Smithsonian Institution
Global Volcanism Network Bulletin v. 19, no. 10, October 1994
Popocatepetl (Mexico)  SO2 flux increases since May; increase in
      number of seismic events
central Mexico (19.02N, 98.62W)
During late-October, Carlos Valdez-Gonzalez and co-workers
identified a sudden, prominent (roughly 1.6- to 10-fold) increase
in daily earthquakes compared to previous months (figure 5).
Station locations and the terms "A-", "B-", and "AB-type" were
previously defined (Bulletin v. 19, nos. 1 and 2). Although Figure
5 shows only B-type events, the other two types remained at 0-1
events/day during September and October. Prior to mid-October, the
daily count of B-type events generally remained below 10, but by 28
October they climbed to 26. The B-type events for the first half of
1994 were previously published (Bulletin v. 19, no. 6). Carlos
Valdes-Gonzalez noted that this was the fastest rate of increase in
the last 23 months.
Ignacio Galindo contributed the following report.
"A new series of ultraviolet absorption correlation spectrometry
(COSPEC) measurements was made by scientists from Universidad de
Colima (A. Gonzalez, J.C. Gavilanes and C. Navarro), UNAM (H.
Hidalgo) and USGS (T. Casadevall) on 5 November from a rented
Cessna 310 airplane. The measurements were requested by the
Secretaria de Gobernacion through the Centro Nacional para la
Prevencion de Desastres (CENAPRED). Between 1024 and 1148 on 5
November, the plume was traversed 12 times at an altitude between
3,539 and 4,545 m a.s.l. [above sea level] in partially cloudy
conditions. The aircraft's global positioning system (GPS) computed
the wind speed independently for each traverse. These measurements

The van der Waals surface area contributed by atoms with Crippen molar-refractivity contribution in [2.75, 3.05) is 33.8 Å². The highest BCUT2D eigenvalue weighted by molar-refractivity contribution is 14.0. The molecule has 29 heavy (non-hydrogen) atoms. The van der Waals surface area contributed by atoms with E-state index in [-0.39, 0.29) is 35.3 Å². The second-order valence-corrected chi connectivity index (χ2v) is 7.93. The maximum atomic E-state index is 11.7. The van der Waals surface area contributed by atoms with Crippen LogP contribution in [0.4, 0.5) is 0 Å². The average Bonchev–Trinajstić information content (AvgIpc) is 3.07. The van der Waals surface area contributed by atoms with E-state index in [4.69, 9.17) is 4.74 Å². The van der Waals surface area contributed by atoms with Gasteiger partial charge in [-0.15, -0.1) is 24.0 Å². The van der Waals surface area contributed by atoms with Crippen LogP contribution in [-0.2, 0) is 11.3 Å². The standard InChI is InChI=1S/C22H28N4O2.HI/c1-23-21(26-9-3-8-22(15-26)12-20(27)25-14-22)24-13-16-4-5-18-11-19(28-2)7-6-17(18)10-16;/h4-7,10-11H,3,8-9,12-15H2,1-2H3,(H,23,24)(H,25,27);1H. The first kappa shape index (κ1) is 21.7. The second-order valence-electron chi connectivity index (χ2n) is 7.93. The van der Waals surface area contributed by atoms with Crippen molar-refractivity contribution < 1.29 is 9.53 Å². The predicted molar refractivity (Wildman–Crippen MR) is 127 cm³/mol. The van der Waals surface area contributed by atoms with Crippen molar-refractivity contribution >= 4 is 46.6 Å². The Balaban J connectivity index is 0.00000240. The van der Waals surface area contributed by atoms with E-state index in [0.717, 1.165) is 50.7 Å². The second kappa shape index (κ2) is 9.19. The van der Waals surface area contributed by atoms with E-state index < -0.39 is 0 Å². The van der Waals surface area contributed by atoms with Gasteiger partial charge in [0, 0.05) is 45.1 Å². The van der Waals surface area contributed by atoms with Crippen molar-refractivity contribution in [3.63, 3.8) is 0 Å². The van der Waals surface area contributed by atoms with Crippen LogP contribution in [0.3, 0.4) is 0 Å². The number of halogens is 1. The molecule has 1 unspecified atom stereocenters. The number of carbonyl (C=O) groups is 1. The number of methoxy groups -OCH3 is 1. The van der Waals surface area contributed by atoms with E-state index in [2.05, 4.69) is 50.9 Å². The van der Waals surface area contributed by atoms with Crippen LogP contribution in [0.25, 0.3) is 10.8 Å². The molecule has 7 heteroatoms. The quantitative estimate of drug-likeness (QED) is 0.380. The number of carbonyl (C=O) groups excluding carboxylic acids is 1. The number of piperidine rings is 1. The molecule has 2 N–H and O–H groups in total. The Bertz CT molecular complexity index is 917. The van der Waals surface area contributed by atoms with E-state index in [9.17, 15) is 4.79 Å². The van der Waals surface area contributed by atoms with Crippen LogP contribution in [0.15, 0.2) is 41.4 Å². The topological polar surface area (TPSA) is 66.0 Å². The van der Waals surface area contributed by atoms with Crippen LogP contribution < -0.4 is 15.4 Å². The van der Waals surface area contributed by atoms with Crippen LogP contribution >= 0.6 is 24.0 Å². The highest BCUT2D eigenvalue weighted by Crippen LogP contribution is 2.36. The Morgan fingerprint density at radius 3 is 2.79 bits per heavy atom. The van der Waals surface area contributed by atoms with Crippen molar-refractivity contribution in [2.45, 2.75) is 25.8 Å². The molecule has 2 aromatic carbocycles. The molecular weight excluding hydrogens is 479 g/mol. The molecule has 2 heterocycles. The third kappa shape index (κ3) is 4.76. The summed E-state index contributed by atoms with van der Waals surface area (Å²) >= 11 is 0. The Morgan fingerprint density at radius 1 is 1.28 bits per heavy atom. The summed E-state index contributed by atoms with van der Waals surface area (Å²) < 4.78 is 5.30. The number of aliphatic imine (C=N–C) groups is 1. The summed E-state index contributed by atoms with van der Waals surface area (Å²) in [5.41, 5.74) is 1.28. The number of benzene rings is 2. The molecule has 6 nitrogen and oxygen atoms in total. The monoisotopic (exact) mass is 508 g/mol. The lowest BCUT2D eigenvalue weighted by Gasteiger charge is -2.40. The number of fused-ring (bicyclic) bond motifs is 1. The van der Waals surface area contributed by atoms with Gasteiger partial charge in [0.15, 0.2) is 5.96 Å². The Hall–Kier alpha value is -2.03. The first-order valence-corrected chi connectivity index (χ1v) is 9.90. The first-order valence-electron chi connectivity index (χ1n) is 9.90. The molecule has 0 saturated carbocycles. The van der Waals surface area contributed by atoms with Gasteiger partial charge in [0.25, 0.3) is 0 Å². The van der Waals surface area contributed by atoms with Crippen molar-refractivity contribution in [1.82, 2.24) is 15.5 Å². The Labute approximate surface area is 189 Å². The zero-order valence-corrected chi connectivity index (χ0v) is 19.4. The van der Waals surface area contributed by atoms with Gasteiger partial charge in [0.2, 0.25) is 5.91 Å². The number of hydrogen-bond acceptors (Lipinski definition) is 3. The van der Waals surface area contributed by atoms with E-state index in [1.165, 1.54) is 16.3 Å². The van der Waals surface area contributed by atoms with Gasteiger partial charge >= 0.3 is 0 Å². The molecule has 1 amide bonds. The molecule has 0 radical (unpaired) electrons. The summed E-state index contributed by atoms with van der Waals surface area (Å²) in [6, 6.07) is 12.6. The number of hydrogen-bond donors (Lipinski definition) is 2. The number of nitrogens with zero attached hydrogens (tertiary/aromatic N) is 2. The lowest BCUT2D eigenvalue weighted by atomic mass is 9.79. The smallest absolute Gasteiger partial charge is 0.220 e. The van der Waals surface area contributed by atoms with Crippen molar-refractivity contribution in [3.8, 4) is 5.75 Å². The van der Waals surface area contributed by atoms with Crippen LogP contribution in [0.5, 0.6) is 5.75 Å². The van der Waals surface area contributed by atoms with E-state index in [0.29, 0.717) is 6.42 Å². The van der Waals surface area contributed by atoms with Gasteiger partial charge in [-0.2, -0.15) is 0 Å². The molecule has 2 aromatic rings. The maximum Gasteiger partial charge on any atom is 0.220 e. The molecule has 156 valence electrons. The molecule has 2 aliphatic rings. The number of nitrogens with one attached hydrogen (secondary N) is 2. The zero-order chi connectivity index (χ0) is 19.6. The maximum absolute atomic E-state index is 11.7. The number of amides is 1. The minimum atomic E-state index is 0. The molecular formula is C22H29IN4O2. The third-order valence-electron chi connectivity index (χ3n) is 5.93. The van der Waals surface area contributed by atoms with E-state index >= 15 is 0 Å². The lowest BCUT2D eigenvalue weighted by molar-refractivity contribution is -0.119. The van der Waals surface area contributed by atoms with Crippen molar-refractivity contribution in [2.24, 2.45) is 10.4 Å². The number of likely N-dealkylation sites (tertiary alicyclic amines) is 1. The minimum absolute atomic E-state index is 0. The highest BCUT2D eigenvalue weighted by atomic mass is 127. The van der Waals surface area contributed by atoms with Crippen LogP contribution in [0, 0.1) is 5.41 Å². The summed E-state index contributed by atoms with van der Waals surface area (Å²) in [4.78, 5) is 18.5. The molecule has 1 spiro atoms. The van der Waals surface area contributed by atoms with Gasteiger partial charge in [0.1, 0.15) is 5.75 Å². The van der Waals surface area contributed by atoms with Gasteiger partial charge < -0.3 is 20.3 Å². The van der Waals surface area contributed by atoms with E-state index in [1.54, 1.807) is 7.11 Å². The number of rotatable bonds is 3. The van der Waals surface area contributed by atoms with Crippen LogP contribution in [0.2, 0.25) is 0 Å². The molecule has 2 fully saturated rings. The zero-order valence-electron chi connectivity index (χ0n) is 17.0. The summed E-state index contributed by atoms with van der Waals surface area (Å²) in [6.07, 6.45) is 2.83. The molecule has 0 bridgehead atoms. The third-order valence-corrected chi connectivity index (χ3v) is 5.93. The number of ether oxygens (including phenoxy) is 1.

were each used to make individual SO2 flux calculations, removing
the need to use average wind speed (Bulletin, v. 19, no. 8). This
procedure is advantageous when the wind speed varies significantly.
SO2 data were sent to a datalogger, besides the typical COSPEC
strip chart. All the recorded data were transferred into a personal
computer where evaluation software produced the final SO2 results
together with a statistical analysis of the time series. A manual
SO2 determination using data from strip chart records (as reported
in Bulletin v. 19, no. 8) was also made by C. Navarro; it
reproduced the average values within 2.4% on average.
"The SO2 flux on 5 November ranged from 924 to 1,877 metric
tons/day (t/d), with a standard deviation of 285 t/d and an average
value of 1,261 t/d. Table 1 compares our recent measurements with
those of 4 May, which were determined with the same methodology
(Bulletin, v. 19, no. 4). The SO2 flux increased substantially
between 4 May and 5 November. Although our determinations show
absolute values less than those reported by other authors (see
Bulletin v. 19, nos. 1 and 8), both data sets show increased SO2
Information Contacts: Guillermo Gonzalez-Pomposo^1, Carlos
Valdes-Gonzalez, and A. Arciniega-Ceballos, Departamento de
Sismologia y Volcanologia, Instituto de Geofisica, UNAM, Ciudad
Universitaria 04510 D.F., Mexico (Email:; Ignacio Galindo, Arturo Gonzalez, J.C.
Gavilanes, Carlos Navarro, CUICT-Universidad de Colima, Mexico
(Email:; Hugo Delgado, Instituto de
Geofisica, UNAM, Mexico (Email:;
Thomas J. Casadevall, USGS, Denver Federal Center MS 903, Denver,
CO 80225, USA; ^1Also at Benmerita Universidad Autonoma de Puebla.
Figure 5. Daily number of B-type seismic events at Popocatepetl,
May-October, 1994. Courtesy of Carlos Valdes-Gonzalez, UNAM.
Date       Average   Maximum   Minimum  STD
            (t/d)     (t/d)     (t/d)
4 May         900     1,462      485    232
5 November  1,261     1,877      924    285
Difference:   361       415      439
Percentage:    40        28       91
Table 1. Popocatepetl SO2 flux measurements on 4 May and 5 November
1994. Courtesy of Ignacio Galindo, Universidad de Colima.